The tapestry-like installations contemplate themes of trade, slavery, conumerism, migration, and the environment. During the colonial period, alcohol was carried by Europeans to exchange for goods and quickly became one of the key items used in the transatlantic slave trade. Each of the thousands of metal pieces that form Anatsui’s works bear traces of the countless lives, hands, and stories those bottles and caps passed through before being woven into his mutable wall-mounted compositions, inviting the viewer to reflect on all the intricate relationships of power they convey. As the artist himself has said, “Rather than recounting history, my art is telling about what history has provoked.”
Born in Baghdad, Iraq, Hayv Kahraman’s life is an account of war, refuge, and search for identity. At age eleven, when life in her homeland was permanently disrupted by the American-led Desert Storm military campaign in 1990 during the Gulf War, Kahraman and her family fled to Sweden.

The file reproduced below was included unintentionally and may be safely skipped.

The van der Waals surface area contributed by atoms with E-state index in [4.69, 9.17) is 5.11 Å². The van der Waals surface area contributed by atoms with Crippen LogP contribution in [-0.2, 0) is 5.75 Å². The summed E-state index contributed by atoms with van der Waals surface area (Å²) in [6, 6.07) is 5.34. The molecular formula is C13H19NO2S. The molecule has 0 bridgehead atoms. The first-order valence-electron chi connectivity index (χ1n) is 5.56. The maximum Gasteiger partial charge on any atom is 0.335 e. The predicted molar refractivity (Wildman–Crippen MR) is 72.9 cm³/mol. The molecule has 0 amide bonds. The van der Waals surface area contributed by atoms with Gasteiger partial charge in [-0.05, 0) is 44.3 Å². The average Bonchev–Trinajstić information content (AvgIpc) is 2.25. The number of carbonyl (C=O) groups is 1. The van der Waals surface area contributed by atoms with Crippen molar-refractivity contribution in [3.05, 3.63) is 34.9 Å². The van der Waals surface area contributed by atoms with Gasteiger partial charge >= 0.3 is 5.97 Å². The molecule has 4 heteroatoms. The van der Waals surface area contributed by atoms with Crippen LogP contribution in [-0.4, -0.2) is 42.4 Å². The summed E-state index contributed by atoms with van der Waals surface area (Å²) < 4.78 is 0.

Today, Kahraman lives as a successful artist in Los Angeles, and her work addresses not only her personal refugee experience but the migrant consciousness and story of more than five million people within the Iraqi diaspora.
Although the alter ego-esque female figures that repeatedly occupy Kahraman’s canvases come from the artist’s autobiographical context, the depicted women are the embodiment of a shared story of forced exile and displacement.
Using her characters to explore and express the duality of otherness and the challenge of adapting to new cultures while remembering one’s origin, Kahraman creates a provoking narrative by assimilating contrasting cultural styles and genres: Italian Renaissance beauty ideals, Japanese ukiyo-e prints, and intricate geometric patterns formed by plain weaving techniques are the most notable.
Kahraman also uses sound to bring further depth to her message. At the opening of one of her solo shows in New York City, noises emulating air raid sirens were played on the phones of female actors during a performance piece. Starting with, “Let me share with you my memories,” five women of different cultural backgrounds read testimonials of the artist’s life, kindling a collective acknowledgement of a personal trauma.